Ex-Council Senior Manager Wins Employment Tribunal For Unpaid Leave

Neville Gardner receiving a leaving gift from Chairman Amanda Martin last year.

Neville Gardner receiving a leaving gift from Chairman Amanda Martin last year.

The Council will have to pay its former Chief Technical Officer money owed in accrued holiday pay after losing its case at an employment tribunal.

It will also now be liable for the legal costs incurred by both parties in the action.

The hearing in Bristol on 10th October was attended in person by Neville Gardner, who also served as the Council’s Deputy Chief Executive. The Council was represented by the Chairman Cllr Amanda Martin, who took part by a video link from the islands.

Employment Judge Christa Christensen heard that over a 17-year period, Mr Gardner built up 109 days of accrued leave because various unplanned operational demands, as well as twelve weeks needed to recover from a broken femur, didn’t allow him to take his full holiday entitlement of 30 days each year.

Mr Gardner took voluntary redundancy in November 2013 after 39 years of service, but launched action against the Council when they failed to pay him for 90.5 days of that accrued holiday, which he repeatedly claimed he was owed.

Mr Gardner wrote several times about his leave whilst still employed at the Council but had no response to any of his letters.

The Council’s leave policy at the time said that more than five days holiday could be carried forward “in exceptional cases” and this needed to be signed off by the employee’s line manager, which in Mr Gardner’s case was the former Chief Executive Philip Hygate.

Mr Gardner was able to produce those signed records to support his claim.

However, the Council said that their leave policy didn’t have any contractual force, that employees could only carry forward up to five days holiday and that Mr Gardner couldn’t establish what the exceptional circumstances were for not taking his full leave entitlement.

They also said he’d waived any right to the payments by accepting voluntary redundancy.

But Judge Christensen rejected those arguments. She said Mr Gardner’s contract did allow him to carry forward his leave, that he’d done it properly and that there was nothing in his voluntary redundancy agreement to stop him claiming for it.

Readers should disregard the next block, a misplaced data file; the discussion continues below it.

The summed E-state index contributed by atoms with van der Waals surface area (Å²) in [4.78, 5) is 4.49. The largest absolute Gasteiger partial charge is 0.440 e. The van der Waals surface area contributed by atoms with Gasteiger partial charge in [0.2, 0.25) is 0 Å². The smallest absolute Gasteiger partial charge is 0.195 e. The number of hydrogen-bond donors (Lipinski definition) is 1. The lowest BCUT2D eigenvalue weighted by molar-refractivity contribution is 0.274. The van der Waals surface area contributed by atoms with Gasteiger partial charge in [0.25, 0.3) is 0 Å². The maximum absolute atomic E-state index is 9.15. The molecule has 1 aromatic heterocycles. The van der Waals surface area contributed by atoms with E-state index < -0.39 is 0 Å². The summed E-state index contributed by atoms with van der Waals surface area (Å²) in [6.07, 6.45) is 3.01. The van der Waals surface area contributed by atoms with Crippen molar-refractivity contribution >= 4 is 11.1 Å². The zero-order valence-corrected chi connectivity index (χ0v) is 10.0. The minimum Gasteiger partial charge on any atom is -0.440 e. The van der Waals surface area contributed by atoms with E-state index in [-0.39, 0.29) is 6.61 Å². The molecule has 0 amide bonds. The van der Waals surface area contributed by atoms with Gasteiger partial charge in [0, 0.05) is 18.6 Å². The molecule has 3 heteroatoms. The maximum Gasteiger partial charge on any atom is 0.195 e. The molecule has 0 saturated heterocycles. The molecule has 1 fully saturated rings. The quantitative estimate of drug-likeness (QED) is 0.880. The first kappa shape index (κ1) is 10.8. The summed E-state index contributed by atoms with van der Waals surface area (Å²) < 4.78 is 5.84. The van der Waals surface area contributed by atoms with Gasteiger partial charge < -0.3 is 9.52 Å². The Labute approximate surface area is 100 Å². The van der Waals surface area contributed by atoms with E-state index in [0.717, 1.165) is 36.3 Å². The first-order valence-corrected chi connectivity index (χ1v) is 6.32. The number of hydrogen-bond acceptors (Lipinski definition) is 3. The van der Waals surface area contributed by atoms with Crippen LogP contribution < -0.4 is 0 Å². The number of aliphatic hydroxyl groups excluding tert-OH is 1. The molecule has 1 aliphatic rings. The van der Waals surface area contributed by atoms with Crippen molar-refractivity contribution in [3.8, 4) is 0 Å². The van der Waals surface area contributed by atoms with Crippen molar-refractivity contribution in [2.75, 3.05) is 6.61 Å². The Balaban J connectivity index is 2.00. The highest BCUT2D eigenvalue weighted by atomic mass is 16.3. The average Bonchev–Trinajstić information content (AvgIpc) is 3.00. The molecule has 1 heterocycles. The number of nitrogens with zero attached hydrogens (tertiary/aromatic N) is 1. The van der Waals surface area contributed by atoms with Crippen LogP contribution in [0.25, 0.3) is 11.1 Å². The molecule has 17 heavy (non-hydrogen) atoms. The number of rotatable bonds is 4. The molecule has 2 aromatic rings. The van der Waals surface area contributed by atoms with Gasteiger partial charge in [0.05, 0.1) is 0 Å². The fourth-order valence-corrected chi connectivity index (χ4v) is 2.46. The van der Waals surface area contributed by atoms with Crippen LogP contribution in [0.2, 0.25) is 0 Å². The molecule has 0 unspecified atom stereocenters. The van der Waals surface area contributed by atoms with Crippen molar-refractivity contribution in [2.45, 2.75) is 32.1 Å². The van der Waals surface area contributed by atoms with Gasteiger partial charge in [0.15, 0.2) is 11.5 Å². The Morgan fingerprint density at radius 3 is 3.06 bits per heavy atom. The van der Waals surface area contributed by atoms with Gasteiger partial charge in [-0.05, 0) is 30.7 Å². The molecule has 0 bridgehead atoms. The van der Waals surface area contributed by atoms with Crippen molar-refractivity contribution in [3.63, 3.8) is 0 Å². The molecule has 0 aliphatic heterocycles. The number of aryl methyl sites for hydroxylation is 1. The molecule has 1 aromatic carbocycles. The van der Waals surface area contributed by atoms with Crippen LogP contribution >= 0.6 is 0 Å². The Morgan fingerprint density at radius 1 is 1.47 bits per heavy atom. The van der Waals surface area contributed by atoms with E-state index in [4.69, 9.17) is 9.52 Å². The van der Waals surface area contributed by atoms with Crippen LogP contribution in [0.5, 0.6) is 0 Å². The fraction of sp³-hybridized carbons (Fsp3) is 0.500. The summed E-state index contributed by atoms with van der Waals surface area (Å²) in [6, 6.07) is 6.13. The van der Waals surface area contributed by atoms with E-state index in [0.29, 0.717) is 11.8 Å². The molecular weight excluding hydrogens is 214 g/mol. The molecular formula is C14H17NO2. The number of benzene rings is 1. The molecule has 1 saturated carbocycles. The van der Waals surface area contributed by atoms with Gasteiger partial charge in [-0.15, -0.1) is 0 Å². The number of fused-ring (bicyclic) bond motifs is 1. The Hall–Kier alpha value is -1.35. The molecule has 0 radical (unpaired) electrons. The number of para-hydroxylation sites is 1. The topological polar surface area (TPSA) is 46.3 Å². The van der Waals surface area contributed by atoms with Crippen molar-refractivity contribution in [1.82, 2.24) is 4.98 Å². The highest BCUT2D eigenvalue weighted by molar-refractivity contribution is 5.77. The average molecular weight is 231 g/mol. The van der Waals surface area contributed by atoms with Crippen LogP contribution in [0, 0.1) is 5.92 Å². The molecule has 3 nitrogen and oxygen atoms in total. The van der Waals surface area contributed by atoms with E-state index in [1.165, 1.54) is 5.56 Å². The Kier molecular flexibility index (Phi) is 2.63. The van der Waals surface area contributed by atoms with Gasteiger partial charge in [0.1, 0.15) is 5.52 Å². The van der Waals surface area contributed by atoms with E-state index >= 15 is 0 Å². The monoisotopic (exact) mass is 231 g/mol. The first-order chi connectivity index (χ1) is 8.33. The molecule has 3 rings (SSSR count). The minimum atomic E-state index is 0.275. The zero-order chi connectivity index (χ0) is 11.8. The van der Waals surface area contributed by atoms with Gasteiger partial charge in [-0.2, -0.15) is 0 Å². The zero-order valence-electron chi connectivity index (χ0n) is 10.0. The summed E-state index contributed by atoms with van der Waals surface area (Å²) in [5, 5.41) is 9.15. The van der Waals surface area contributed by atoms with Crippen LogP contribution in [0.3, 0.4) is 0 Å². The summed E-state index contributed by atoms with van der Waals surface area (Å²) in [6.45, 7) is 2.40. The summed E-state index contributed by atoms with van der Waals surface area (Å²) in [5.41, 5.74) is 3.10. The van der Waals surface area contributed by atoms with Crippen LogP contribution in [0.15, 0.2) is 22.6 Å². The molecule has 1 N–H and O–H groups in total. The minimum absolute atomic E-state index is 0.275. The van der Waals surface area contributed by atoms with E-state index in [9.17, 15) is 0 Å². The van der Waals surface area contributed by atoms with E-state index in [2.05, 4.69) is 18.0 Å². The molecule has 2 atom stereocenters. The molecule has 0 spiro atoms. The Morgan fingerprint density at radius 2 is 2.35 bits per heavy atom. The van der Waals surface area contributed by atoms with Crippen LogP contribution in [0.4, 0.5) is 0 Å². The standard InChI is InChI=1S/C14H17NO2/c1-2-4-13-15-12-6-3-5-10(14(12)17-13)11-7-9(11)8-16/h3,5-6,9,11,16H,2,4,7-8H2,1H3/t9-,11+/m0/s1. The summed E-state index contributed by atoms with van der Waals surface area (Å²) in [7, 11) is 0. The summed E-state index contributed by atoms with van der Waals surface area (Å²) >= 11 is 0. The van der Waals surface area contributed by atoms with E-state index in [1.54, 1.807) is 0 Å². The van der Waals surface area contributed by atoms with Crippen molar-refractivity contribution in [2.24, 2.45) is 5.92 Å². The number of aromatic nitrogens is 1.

She also said it was entirely conceivable, given the size of Scilly’s Council, that Mr Gardner would build up a large amount of untaken leave. The Judge saw evidence of precedents whereby other Council employees had built up leave as a result of operational demands.

Judge Christensen said Mr Gardner was at the top of the list of people who had been called out in an emergency, including shipwrecks, breaches of the sea wall and the threat of saline intrusion into the water supply.

The Judge agreed with Mr Gardner’s claim that the Chairman, Cllr Martin, had used “inference, innuendo and unsubstantiated allegation” to make out that he had acted unfaithfully or dishonestly to the Council.

But the Judge said there was “no proper basis for this approach” by the Council.

She said if they had genuine concerns about the way leave was accrued, they had ample opportunity to investigate it, which they didn’t.

She also said that the Audit Commission had looked into the situation in September 2012, and they said the leave records “were accurate and that amounts of leave were fairly stated.”

Shortly afterwards, in a confidential meeting held behind closed doors, the Council voted to turn down claims from staff for untaken leave, even though legal advice suggested the policy was ambiguous.

It was after this that Mr Gardner first registered objections to the loss of his accrued leave.

Mr Gardner, who was supported throughout by his union, Unison, told Radio Scilly that he sought to settle the case on two separate occasions, firstly through his solicitor and then through the arbitration service, ACAS.

He says he did this because he was clear on the strength of his legal position and had no wish to cause the community “the significant and needless additional expense of going to court.”

A letter setting out risks to the Council and sent to auditors Grant Thornton in May this year said the authority would need to make contingency for two employment cases being brought against it.

But in September, Chairman Amanda Martin told councillors that it wasn’t a forgone conclusion that the Council would have to pay out, after a provision was made in the authority’s Statement of Accounts.

The Council did not want to talk to us about losing the case, or how much it has cost the authority.

We formally asked the Council for details of the likely payments that will now be made to Mr Gardner, as well as the legal costs, and why they had pursued the case to this point at significant cost to taxpayers. They wouldn’t answer, saying that they couldn’t comment on individual employment issues.

However, based on Mr Gardner’s final salary with the authority, we estimate that the unpaid leave alone could total around £27,000.